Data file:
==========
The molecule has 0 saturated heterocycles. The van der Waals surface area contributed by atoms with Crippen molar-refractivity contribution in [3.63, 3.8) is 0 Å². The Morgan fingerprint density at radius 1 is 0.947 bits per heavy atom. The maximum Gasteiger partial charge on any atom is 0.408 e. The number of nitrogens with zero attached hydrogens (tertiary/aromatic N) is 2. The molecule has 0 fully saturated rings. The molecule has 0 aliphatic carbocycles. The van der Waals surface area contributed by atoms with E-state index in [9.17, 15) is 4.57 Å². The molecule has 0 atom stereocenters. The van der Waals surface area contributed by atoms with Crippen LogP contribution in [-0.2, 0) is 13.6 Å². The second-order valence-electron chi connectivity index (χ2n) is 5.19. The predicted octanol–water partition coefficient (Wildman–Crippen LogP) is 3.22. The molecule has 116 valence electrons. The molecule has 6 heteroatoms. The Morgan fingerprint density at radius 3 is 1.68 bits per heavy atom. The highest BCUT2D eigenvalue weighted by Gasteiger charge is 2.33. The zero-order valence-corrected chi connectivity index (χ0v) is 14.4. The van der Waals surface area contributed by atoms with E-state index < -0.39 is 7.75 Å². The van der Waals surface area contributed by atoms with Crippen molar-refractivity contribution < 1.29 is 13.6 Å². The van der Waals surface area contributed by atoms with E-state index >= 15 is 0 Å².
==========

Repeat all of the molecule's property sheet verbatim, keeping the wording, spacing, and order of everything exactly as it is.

The molecule has 0 saturated heterocycles. The van der Waals surface area contributed by atoms with Crippen molar-refractivity contribution in [3.63, 3.8) is 0 Å². The Morgan fingerprint density at radius 1 is 0.947 bits per heavy atom. The maximum Gasteiger partial charge on any atom is 0.408 e. The number of nitrogens with zero attached hydrogens (tertiary/aromatic N) is 2. The molecule has 0 fully saturated rings. The molecule has 0 aliphatic carbocycles. The van der Waals surface area contributed by atoms with E-state index in [9.17, 15) is 4.57 Å². The molecule has 0 atom stereocenters. The van der Waals surface area contributed by atoms with Crippen LogP contribution in [-0.2, 0) is 13.6 Å². The second-order valence-electron chi connectivity index (χ2n) is 5.19. The predicted octanol–water partition coefficient (Wildman–Crippen LogP) is 3.22. The molecule has 116 valence electrons. The molecule has 6 heteroatoms. The Morgan fingerprint density at radius 3 is 1.68 bits per heavy atom. The highest BCUT2D eigenvalue weighted by Gasteiger charge is 2.33. The zero-order valence-corrected chi connectivity index (χ0v) is 14.4. The van der Waals surface area contributed by atoms with E-state index < -0.39 is 7.75 Å². The van der Waals surface area contributed by atoms with Crippen molar-refractivity contribution < 1.29 is 13.6 Å². The van der Waals surface area contributed by atoms with E-state index >= 15 is 0 Å².